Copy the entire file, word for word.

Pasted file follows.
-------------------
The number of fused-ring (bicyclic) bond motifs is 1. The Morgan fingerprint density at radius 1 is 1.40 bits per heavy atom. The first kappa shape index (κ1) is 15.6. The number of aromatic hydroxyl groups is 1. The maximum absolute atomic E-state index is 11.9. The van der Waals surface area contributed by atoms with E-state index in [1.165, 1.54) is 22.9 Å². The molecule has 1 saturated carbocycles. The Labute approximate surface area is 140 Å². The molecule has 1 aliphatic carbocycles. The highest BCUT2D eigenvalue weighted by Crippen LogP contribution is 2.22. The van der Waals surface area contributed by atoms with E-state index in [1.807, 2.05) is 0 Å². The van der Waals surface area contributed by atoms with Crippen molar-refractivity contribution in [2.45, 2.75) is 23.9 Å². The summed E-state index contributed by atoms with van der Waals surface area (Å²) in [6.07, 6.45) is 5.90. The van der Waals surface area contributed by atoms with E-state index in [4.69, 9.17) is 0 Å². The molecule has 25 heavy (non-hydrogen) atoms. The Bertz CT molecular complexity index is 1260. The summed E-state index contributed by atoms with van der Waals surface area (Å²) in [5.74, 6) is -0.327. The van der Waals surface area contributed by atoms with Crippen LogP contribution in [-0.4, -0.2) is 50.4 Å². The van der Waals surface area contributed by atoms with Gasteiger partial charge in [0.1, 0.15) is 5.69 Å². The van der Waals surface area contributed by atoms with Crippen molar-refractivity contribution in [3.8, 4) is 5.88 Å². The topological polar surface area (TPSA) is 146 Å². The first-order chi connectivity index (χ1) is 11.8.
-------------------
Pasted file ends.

The number of fused-ring (bicyclic) bond motifs is 1. The Morgan fingerprint density at radius 1 is 1.40 bits per heavy atom. The first kappa shape index (κ1) is 15.6. The number of aromatic hydroxyl groups is 1. The maximum absolute atomic E-state index is 11.9. The van der Waals surface area contributed by atoms with E-state index in [1.165, 1.54) is 22.9 Å². The molecule has 1 saturated carbocycles. The Labute approximate surface area is 140 Å². The molecule has 1 aliphatic carbocycles. The highest BCUT2D eigenvalue weighted by Crippen LogP contribution is 2.22. The van der Waals surface area contributed by atoms with E-state index in [1.807, 2.05) is 0 Å². The van der Waals surface area contributed by atoms with Crippen molar-refractivity contribution in [2.45, 2.75) is 23.9 Å². The summed E-state index contributed by atoms with van der Waals surface area (Å²) in [6.07, 6.45) is 5.90. The van der Waals surface area contributed by atoms with E-state index in [4.69, 9.17) is 0 Å². The molecule has 25 heavy (non-hydrogen) atoms. The Bertz CT molecular complexity index is 1260. The summed E-state index contributed by atoms with van der Waals surface area (Å²) in [5.74, 6) is -0.327. The van der Waals surface area contributed by atoms with Crippen LogP contribution in [-0.4, -0.2) is 50.4 Å². The van der Waals surface area contributed by atoms with Gasteiger partial charge in [0.1, 0.15) is 5.69 Å². The van der Waals surface area contributed by atoms with Crippen molar-refractivity contribution in [3.8, 4) is 5.88 Å². The topological polar surface area (TPSA) is 146 Å². The first-order chi connectivity index (χ1) is 11.8.